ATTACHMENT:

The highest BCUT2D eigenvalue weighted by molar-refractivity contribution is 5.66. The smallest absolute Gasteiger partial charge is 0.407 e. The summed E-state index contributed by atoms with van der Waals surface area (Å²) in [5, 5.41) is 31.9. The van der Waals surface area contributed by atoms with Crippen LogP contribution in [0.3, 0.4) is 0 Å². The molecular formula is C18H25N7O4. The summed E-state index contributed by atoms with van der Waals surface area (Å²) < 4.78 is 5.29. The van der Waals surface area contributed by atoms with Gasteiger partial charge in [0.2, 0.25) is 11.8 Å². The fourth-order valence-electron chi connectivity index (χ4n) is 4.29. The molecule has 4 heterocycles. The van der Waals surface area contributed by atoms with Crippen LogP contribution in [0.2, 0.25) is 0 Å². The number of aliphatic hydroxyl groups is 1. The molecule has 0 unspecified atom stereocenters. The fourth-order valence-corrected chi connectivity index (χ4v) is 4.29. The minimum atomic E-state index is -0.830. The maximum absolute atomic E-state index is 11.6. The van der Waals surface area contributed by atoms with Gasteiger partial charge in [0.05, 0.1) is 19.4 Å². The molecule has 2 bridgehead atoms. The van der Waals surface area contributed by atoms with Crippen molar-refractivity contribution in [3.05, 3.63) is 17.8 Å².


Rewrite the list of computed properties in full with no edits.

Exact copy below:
The highest BCUT2D eigenvalue weighted by molar-refractivity contribution is 5.66. The smallest absolute Gasteiger partial charge is 0.407 e. The summed E-state index contributed by atoms with van der Waals surface area (Å²) in [5, 5.41) is 31.9. The van der Waals surface area contributed by atoms with Crippen LogP contribution in [0.3, 0.4) is 0 Å². The molecular formula is C18H25N7O4. The summed E-state index contributed by atoms with van der Waals surface area (Å²) < 4.78 is 5.29. The van der Waals surface area contributed by atoms with Gasteiger partial charge in [0.2, 0.25) is 11.8 Å². The fourth-order valence-electron chi connectivity index (χ4n) is 4.29. The molecule has 4 heterocycles. The van der Waals surface area contributed by atoms with Crippen LogP contribution in [0.2, 0.25) is 0 Å². The number of aliphatic hydroxyl groups is 1. The molecule has 0 unspecified atom stereocenters. The fourth-order valence-corrected chi connectivity index (χ4v) is 4.29. The minimum atomic E-state index is -0.830. The maximum absolute atomic E-state index is 11.6. The van der Waals surface area contributed by atoms with Gasteiger partial charge in [0.05, 0.1) is 19.4 Å². The molecule has 2 bridgehead atoms. The van der Waals surface area contributed by atoms with Crippen molar-refractivity contribution in [3.05, 3.63) is 17.8 Å².